I've used just such a versioning approach in the past. It took at least six months before we could even consider turning off the previous version as that was the earliest one client could schedule a release. However, what we struggled with most was convincing them to modify their software at all: why should they spend money upgrading their software? Ironically, the reason for the new version was not a new feature but that the Web Services standards had moved underneath us and what used to be valid no longer was (so an application server upgrade didn't support our old service).

Re: Modifying Open Services

You touch upon the problem of the proliferation of supported (or even unsupported) versions to try to keep all old clients going. I tend to view this as putting off the problem until tomorrow and my personal preference is always to take a smaller amount of pain now. I think you could easily write a book about the issues of upgrading services!

Re: Modifying Open Services

You're obviously talking about an environment where the consumers are beholden to you for gracing them with your service rather than you to them for using it.

The pain of telling a customer who pays half your bills and to whom you have a contractual obligation that they need to roll out updated client software across their organisation because you need to provide a new feature for a different customer is not worth contemplating.

They'll laugh at your pathetic stick so it pays to find a carrot to attach to the end before brandishing it. In the meantime, multiple versions.

Re: Modifying Open Services

Another option is to just not support old versions after a set date. Of course, it depends on who owns the service, whether they're paying for it, etc, etc. Incentives are another option ... you could make it worth the effort to switch to a new version early, perhaps by temporarily reducing costs or by providing some value-add features that aren't available currently.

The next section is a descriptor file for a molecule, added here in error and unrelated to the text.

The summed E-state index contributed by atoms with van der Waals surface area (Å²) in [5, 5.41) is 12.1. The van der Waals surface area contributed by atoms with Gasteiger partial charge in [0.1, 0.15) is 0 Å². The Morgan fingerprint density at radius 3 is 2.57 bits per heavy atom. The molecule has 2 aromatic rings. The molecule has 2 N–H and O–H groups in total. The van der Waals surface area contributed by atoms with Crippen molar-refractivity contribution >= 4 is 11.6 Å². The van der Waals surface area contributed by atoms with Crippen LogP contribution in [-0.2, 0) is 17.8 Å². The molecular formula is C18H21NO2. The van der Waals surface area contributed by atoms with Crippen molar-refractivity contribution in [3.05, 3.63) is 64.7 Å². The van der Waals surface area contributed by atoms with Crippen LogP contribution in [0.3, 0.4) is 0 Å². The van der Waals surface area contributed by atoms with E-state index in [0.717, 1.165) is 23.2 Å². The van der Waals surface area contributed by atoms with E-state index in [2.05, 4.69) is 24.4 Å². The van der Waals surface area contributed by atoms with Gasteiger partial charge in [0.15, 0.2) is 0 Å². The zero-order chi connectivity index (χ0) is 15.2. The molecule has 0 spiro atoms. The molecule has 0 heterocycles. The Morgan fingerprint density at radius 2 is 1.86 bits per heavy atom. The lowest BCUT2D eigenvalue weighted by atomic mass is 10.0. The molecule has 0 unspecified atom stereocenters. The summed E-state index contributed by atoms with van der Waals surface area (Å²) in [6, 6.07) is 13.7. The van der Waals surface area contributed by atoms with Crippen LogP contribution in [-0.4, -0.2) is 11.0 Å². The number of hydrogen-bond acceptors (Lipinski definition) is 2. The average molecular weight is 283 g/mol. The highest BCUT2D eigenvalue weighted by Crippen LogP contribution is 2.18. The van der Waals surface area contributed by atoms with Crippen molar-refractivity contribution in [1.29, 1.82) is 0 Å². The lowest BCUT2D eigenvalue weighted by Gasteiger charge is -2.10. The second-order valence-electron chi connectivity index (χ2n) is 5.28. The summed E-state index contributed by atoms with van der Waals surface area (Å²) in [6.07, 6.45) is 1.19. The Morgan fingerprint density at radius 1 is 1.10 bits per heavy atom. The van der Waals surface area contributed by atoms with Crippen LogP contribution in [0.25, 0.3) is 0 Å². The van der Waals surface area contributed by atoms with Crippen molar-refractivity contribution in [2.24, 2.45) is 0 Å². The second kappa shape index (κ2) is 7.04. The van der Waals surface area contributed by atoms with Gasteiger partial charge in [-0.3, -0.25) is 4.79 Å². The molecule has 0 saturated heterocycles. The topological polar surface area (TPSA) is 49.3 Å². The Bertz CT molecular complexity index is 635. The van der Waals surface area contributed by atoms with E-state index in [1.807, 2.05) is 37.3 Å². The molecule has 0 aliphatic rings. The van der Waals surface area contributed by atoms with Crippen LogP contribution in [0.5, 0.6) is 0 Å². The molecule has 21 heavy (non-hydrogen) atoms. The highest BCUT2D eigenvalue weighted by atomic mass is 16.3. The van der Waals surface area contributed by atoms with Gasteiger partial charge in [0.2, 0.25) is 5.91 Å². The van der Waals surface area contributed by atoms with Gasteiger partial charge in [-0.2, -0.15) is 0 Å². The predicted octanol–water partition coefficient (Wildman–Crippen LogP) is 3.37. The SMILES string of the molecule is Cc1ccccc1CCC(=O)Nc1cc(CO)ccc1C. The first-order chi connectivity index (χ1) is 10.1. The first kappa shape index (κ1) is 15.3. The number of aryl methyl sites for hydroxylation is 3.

All of this points to the fact that it's crucially important to explicitly think about your service interfaces up-front if they are going to be published outside of your own system boundaries.

Re: Modifying Open Services

I have experience with this situation within the internal enterprise of companies as well. Instead of using authentication as a means of tracking, we have required an extra field where the client must identify themselves and their component name. This seemed to work well as requests were rejected if the information was not supplied, and majority of the time any reasonable client fills them out properly.

Re: Modifying Open Services

This is a good idea and allows you to collect more relevant information than simply using HTTP authentication.

Re: Modifying Open Services

The truth I think lies in the fact that you can't keep all the citizens of your sevice galaxy happy. It pays to recognize this. In any case there are numerous advantages for gathering information about who your service users are from the get-go.

Applying the 80/20 rule here along side versioning seems a good fit. You can phase in your new version but the period of running both versions in parallel could be a nightmare depending on the nature of your services. Read-only services or those where the users are not capable of making globally accessible changes will be fairly straight-forward to support. Examples of this approach are some of the Google APIs.

Publicize the new version while advertizing the demise of the old version by a cut off date. This will work best if you have been tracking usage from day one and can send out service level alerts to users with information of this nature.

May the force be with you!